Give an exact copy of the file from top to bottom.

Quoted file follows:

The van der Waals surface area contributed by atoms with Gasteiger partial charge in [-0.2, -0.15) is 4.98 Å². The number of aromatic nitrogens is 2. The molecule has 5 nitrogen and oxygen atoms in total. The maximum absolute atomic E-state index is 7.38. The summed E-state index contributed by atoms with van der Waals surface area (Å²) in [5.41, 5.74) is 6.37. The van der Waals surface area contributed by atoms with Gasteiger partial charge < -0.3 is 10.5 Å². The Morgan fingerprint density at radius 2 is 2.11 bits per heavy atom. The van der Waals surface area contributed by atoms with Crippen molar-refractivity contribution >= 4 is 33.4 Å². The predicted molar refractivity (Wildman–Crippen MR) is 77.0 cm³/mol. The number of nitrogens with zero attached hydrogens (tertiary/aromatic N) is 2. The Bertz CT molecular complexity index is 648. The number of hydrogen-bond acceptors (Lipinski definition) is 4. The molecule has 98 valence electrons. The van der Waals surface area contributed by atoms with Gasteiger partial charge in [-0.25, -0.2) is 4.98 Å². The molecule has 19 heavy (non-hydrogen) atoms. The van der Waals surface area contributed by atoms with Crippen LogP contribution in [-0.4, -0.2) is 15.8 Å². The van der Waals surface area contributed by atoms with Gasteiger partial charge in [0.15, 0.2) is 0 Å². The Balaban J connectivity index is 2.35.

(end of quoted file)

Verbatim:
The van der Waals surface area contributed by atoms with Gasteiger partial charge in [-0.2, -0.15) is 4.98 Å². The number of aromatic nitrogens is 2. The molecule has 5 nitrogen and oxygen atoms in total. The maximum absolute atomic E-state index is 7.38. The summed E-state index contributed by atoms with van der Waals surface area (Å²) in [5.41, 5.74) is 6.37. The van der Waals surface area contributed by atoms with Gasteiger partial charge < -0.3 is 10.5 Å². The Morgan fingerprint density at radius 2 is 2.11 bits per heavy atom. The van der Waals surface area contributed by atoms with Crippen molar-refractivity contribution >= 4 is 33.4 Å². The predicted molar refractivity (Wildman–Crippen MR) is 77.0 cm³/mol. The number of nitrogens with zero attached hydrogens (tertiary/aromatic N) is 2. The Bertz CT molecular complexity index is 648. The number of hydrogen-bond acceptors (Lipinski definition) is 4. The molecule has 98 valence electrons. The van der Waals surface area contributed by atoms with Gasteiger partial charge in [-0.25, -0.2) is 4.98 Å². The molecule has 19 heavy (non-hydrogen) atoms. The van der Waals surface area contributed by atoms with Crippen LogP contribution in [-0.4, -0.2) is 15.8 Å². The van der Waals surface area contributed by atoms with Gasteiger partial charge in [0.15, 0.2) is 0 Å². The Balaban J connectivity index is 2.35.